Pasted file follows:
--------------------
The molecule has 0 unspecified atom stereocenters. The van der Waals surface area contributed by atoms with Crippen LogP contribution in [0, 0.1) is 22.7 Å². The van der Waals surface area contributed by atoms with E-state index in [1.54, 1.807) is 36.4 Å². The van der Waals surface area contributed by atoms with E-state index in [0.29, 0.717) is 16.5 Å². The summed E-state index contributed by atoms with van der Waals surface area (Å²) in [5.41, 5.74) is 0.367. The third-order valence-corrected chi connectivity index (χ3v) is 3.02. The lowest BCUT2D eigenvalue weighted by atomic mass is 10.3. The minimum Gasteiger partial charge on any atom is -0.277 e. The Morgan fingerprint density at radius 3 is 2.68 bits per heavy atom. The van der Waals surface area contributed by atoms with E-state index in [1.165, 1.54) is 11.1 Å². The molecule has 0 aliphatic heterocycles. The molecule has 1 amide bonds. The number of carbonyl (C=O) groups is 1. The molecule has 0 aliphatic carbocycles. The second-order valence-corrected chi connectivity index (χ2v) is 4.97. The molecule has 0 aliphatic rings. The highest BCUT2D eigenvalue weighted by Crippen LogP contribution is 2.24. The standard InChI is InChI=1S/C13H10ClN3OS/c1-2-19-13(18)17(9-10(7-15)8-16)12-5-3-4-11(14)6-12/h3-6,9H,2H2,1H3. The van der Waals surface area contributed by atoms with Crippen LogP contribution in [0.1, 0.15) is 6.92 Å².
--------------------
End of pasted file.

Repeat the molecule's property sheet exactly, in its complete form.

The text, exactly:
The molecule has 0 unspecified atom stereocenters. The van der Waals surface area contributed by atoms with Crippen LogP contribution in [0, 0.1) is 22.7 Å². The van der Waals surface area contributed by atoms with E-state index in [1.54, 1.807) is 36.4 Å². The van der Waals surface area contributed by atoms with E-state index in [0.29, 0.717) is 16.5 Å². The summed E-state index contributed by atoms with van der Waals surface area (Å²) in [5.41, 5.74) is 0.367. The third-order valence-corrected chi connectivity index (χ3v) is 3.02. The lowest BCUT2D eigenvalue weighted by atomic mass is 10.3. The minimum Gasteiger partial charge on any atom is -0.277 e. The Morgan fingerprint density at radius 3 is 2.68 bits per heavy atom. The van der Waals surface area contributed by atoms with E-state index in [1.165, 1.54) is 11.1 Å². The molecule has 0 aliphatic heterocycles. The molecule has 1 amide bonds. The number of carbonyl (C=O) groups is 1. The molecule has 0 aliphatic carbocycles. The second-order valence-corrected chi connectivity index (χ2v) is 4.97. The molecule has 0 aliphatic rings. The highest BCUT2D eigenvalue weighted by Crippen LogP contribution is 2.24. The standard InChI is InChI=1S/C13H10ClN3OS/c1-2-19-13(18)17(9-10(7-15)8-16)12-5-3-4-11(14)6-12/h3-6,9H,2H2,1H3. The van der Waals surface area contributed by atoms with Crippen LogP contribution in [0.1, 0.15) is 6.92 Å².